Interview with Jacques Villeneuve

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He was the golden boy of F1 when he set his Williams Renault on pole at his debut in Australia back in 1996, and he was team-mate Damon Hill’s closest challenger for the world title that season. Only an incorrectly mounted oil pipe prevented him from winning that race in Melbourne.

Subsequently he traded that instant speed – only Mario Andretti and Carlos Reutemann had previously started their first grand prix from pole position – into victory at the fourth attempt and went on to add three more race wins, two more pole positions and six fastest laps to his tally that season.

A year later he was World Champion. The manner in which he had taken his Williams round the outside of Michael Schumacher in the last corner at Estoril, and later his pounce on the German in Dry Sack at Jerez, which resulted in their controversial collision and in Villeneuve cementing his title, provided two of the most outstanding passing moves and two of the most hotly debated incidents in recent history.

Villeneuve’s time at BAR was rarely fulfilling. It was a new team and it was still learning many of the hard lessons that all F1 enterprises have to assimilate. There were some podium finishes, but more often than not there was only frustration for an intensely competitive man, and the final dose of that came when he left the team prior to the Japanese Grand Prix in 2003, just before the team really began to make progress.

After the best part of a season on the sidelines he returned to F1 at the end of 2004 as Fernando Alonso’s partner at Renault before inking the deal with Peter Sauber that sees him with BMW today.

Interview with Jacques Villeneuve

People say that you are a rebel. Do you agree with that?
"I disagree with that. Being a rebel means going against the establishment purely for the fact of being against the establishment and not because of having your own ideas. Sometimes I disagreed with the establishment, but this is because I have my own ideas, which is different to being a rebel. Normally a rebel is without a cause."

You like to spend your spare time skiing and playing ice hockey with the “Monks of Bretaye”. You also love music. What do your hobbies mean to you?
"It means that you can get up in the morning and do what you like doing. It’s something for your personal satisfaction, and this needs to be part of your life. It’s very important."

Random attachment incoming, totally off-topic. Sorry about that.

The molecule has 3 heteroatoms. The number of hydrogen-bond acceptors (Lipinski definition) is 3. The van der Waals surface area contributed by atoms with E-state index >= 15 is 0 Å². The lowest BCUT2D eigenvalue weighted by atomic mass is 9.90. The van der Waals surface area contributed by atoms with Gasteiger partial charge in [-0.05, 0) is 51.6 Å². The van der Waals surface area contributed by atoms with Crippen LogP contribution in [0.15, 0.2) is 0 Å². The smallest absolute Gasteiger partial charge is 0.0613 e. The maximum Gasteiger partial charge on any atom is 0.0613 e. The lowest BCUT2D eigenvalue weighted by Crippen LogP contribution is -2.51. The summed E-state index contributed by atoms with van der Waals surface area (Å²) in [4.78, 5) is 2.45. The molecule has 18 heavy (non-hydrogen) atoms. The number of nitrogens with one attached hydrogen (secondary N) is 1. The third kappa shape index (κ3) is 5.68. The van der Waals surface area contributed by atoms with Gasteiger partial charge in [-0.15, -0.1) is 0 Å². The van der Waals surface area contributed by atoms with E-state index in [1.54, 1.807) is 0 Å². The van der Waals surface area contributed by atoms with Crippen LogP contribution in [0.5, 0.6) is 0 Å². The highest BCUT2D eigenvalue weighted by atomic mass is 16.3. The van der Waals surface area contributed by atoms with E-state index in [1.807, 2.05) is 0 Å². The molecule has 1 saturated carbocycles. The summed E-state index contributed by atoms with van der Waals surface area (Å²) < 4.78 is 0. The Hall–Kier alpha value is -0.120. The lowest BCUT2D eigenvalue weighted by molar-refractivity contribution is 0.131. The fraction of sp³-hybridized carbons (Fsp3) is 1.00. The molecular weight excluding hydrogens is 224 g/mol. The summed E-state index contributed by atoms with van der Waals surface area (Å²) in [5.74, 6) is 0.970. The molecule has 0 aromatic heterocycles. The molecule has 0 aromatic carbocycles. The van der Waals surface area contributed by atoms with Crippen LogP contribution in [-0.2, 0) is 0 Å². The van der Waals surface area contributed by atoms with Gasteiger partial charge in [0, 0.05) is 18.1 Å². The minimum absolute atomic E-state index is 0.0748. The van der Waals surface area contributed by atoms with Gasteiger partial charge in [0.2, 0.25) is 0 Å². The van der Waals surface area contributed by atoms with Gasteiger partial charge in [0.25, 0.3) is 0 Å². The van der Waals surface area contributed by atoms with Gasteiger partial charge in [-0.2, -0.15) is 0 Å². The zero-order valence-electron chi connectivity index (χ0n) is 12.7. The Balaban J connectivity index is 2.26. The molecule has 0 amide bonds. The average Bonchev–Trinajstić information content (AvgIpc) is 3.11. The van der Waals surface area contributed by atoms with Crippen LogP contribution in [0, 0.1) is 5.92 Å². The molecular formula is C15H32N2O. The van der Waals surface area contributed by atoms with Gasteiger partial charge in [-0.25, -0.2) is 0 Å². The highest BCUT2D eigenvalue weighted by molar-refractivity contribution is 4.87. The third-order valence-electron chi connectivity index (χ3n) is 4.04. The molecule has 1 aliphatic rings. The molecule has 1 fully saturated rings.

You take your own motorhome to the European GP rounds. In doing so you separate yourself from almost all of the other drivers.
"Having the motorhome simply means being closer to the race track and the team I work with. That's the key element. On race weekends you never spend time with the other drivers anyway, even when you stay in a hotel room. You just go to the race track and work with the people, and then you go to the room to sleep. You don't have a social life outside the race track."

What was the reason for choosing Switzerland as your residence? Do you still feel like a Canadian or already like a Swiss?
"I went to boarding school in Switzerland when I was 12 to 17. And every year I kept going there in winter and in summer. I finally moved to the place I went to school. Being a Canadian I always loved the snow, the winter and the countryside, and Switzerland with its mountains reminds me a bit of Canada."

What is the ideal set-up of a race car for you: do you prefer understeer or oversteer?
"I prefer a neutral car, but I hate understeer more than oversteer. I can drive an oversteering car, but understeer I find difficult. You're limited with understeer. The fastest car is a neutral car, always. An oversteering or understeering car doesn't really exist, it's relative to your driving style. An understeering car could be oversteering with another driver, and vice-versa. It just depends on how you apply the pedals and steering angles."

Which race of your career did you enjoy most?
"There are two races: the Indy 500 in 1995 and Jerez in 1997."

Your overalls are always too large. Is there any practical reason behind it or does it have any other deeper sense?
"No, my overalls are not too large. All the other drivers have them too tight..."